It has been suggested that with their emphasis on the younger, attractive and charismatic characters, Neighbours and Home and Away have found success in the middle ground between glamorous, fantastic U.S. soaps with their wealthy but tragic heroes and the more grim, naturalistic UK soap operas populated by older, unglamorous characters. The casts of Neighbours and Home and Away are predominantly younger and more attractive than the casts of UK soaps, and without excessive wealth and glamour of the U.S. daytime serial, a middle-ground in which they have found their lucrative niche.
Neighbours was carried in the United States on the Oxygen cable channel in March 2004; however it attracted few viewers, perhaps in part due to its scheduling opposite well-established and highly popular U.S. soap operas such as All My Children and The Young and the Restless, and was dropped by the network shortly afterwards due to low ratings.
headLand made its debut on Channel Seven in November 2005, the series arose out of a proposed spinoff of Home and Away that was to have been produced in conjunction with Home and Away's UK broadcaster, Five. The idea for the spin-off was scuttled after Five pulled out of the deal, which meant that the show could potentially air on a rival channel in the UK; as such, Five requested that the new show be developed as a standalone series and not be spun-off from a series that it owned a stake in. The series premiered in Australia on November 15, 2005, but was not a ratings success and was cancelled two months later on January 23, 2006. The series broadcast on E4 and Channel 4 in the UK.
After losing the UK television rights to Neighbours to Five, the BBC commissioned a new serial Out of the Blue, which was produced in Australia, as its replacement. It debuted as part of BBC One's weekday afternoon schedule on April 28, 2008 but due to viewership that was lower than desired, it was moved to BBC Two on May 19, 2008. The series was cancelled after its first season.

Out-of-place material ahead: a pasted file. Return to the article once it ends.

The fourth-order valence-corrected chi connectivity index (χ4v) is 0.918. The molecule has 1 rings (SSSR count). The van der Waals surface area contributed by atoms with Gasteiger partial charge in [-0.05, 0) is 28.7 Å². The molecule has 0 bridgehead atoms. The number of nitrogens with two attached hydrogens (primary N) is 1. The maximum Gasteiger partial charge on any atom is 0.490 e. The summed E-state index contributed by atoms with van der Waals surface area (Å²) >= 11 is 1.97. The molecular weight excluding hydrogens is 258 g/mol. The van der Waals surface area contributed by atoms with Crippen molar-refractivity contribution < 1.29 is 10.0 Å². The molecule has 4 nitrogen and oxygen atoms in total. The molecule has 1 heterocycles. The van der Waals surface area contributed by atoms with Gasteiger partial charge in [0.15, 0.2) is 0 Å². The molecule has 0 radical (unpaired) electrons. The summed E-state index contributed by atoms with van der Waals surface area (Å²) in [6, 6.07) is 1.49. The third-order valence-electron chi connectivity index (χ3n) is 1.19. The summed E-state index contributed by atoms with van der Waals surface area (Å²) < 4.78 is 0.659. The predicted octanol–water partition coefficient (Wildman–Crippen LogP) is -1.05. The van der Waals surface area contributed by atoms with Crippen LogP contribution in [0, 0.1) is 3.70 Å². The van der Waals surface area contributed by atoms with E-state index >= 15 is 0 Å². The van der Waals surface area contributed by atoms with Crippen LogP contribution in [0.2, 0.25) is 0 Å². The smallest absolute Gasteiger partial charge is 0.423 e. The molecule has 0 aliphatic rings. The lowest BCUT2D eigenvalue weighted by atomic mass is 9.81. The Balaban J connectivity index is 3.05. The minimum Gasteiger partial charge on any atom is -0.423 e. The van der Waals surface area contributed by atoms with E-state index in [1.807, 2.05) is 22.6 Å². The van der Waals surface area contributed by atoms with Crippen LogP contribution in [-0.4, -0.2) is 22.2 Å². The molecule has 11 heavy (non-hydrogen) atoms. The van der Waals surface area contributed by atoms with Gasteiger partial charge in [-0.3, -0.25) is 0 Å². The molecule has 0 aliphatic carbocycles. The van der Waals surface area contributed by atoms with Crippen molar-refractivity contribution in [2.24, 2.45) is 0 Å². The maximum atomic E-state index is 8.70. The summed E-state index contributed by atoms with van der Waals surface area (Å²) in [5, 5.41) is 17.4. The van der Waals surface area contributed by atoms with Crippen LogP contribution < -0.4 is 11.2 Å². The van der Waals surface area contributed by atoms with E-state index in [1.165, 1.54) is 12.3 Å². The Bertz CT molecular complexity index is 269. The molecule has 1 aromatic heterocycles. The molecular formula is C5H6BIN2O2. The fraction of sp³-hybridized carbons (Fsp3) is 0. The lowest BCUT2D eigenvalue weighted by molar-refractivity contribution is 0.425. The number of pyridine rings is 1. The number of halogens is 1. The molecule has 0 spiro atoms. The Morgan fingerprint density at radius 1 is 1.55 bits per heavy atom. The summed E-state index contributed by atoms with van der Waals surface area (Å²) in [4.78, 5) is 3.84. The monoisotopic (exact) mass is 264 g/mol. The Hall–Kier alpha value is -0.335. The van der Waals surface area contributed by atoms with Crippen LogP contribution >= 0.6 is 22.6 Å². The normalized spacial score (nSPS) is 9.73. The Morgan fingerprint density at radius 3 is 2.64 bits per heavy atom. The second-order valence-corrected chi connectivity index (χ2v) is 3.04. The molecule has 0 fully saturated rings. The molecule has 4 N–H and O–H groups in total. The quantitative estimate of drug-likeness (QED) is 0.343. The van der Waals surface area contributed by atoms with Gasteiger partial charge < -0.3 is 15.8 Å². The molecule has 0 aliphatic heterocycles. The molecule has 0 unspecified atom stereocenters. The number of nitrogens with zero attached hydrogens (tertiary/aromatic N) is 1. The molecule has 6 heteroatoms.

Neighbours' continued low ratings in Australia resulted in it being moved to Ten's new digital channel, Eleven on January 11, 2011. However, it continues to achieve reasonable ratings on Channel Five in the United Kingdom, and as of March 2013 still reportedly achieved significant international sales.
Shortland Street is New Zealand's most popular soap. It first premiered in 1992, and airs on TVNZ 2.
Relatively few daily soap operas have been produced on English Canadian television, with most Canadian stations and networks that carry soap operas airing those imported from the United States or the United Kingdom. Notable daily soaps that did exist included Family Passions, Scarlett Hill, Strange Paradise, Metropia, Train 48 and the international co-production Foreign Affairs. Family Passions was an hour-long program, as is typical of American daytime soaps; all of the others ran half-hour episodes. Unlike American or British soap operas, the most influential of which have run for years or even decades, even daily Canadian soap operas have run for a few seasons at most. Short-run soaps, including 49th & Main and North/South, have also aired. Many of these were produced in an effort to comply with Canadian content regulations, which require a percentage of programming on Canadian television to originate from Canada.